It’s hard to believe that alternative hard rockers Trapt have been around for over a decade. Most people probably don’t have possessions that old, and yet these California natives still churn out radio anthems year after year.
Originally from Northern California, the Chris Brown-led quartet now make their home in SoCal. Brown and Peter Charell (bass) are the two original remaining members. Aaron “Monty” Montgomery is the band’s third drummer, having replaced Robin Diaz shortly before the band released its self-titled debut in 2000 (David Stege was the original drummer). Robb Torres is the most recent addition, joining the band after original lead guitarist Simon Ormandy left in early 2008.
Lineup changes naturally disrupt a band’s focus and momentum. Luckily the band saw this most recent change as an opportunity to experiment with new ideas. Charell was among those most excited about the prospect: “I think the main thing we wanted to do with this record is grow artistically and defy what people have come to expect from Trapt while still remaining true to ourselves” (press release).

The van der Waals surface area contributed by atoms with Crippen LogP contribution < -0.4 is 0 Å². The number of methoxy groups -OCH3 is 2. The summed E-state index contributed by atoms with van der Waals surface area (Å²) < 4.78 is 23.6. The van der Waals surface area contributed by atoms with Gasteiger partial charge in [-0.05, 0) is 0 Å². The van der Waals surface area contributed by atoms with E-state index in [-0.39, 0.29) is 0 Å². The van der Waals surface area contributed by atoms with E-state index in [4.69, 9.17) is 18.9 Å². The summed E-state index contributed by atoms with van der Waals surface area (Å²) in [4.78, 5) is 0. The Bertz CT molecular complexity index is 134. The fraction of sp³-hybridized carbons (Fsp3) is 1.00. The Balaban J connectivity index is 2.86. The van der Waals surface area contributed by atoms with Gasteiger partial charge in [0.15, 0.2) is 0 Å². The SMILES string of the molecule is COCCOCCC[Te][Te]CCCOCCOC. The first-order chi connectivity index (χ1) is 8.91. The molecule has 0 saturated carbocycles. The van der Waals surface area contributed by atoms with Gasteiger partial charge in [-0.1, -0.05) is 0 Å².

No longer does the band rely on hard riffs or loud manly screams, and instead focuses on smooth melodies. I wouldn’t call the band’s music soft, but it definitely is softer than their previous efforts. Much of Only Through The Pain… takes slightly different direction of “Echo” territory other than their band-defining “Headstrong” and “Still Frame.” While the opening “Wasteland” starts with a hard rock-esque intro, the song slows down one too many times to showcase Brown’s sympathetic tones. It might seem like an anomaly until the following “Who’s Going Home With You Tonight” (see video here) features even more emo-type crooning.
Is that a bad thing? Not really. Would I call Trapt an unmanly band? Perhaps. There are definitely one too many ballads, like the tragedy-striking “Black Rose” as well as this year’s probable airwaves-dominating guys-telling-girls-they-like-it-so-let’s-have-sex “Ready When You Are.”
While it is disappointing to hear Trapt’s not-so-hard-rock-anymore sound, the band’s new tunes are at the least very radio-friendly enjoyable and as Brown likes to describe their music, “there’s candy in it.”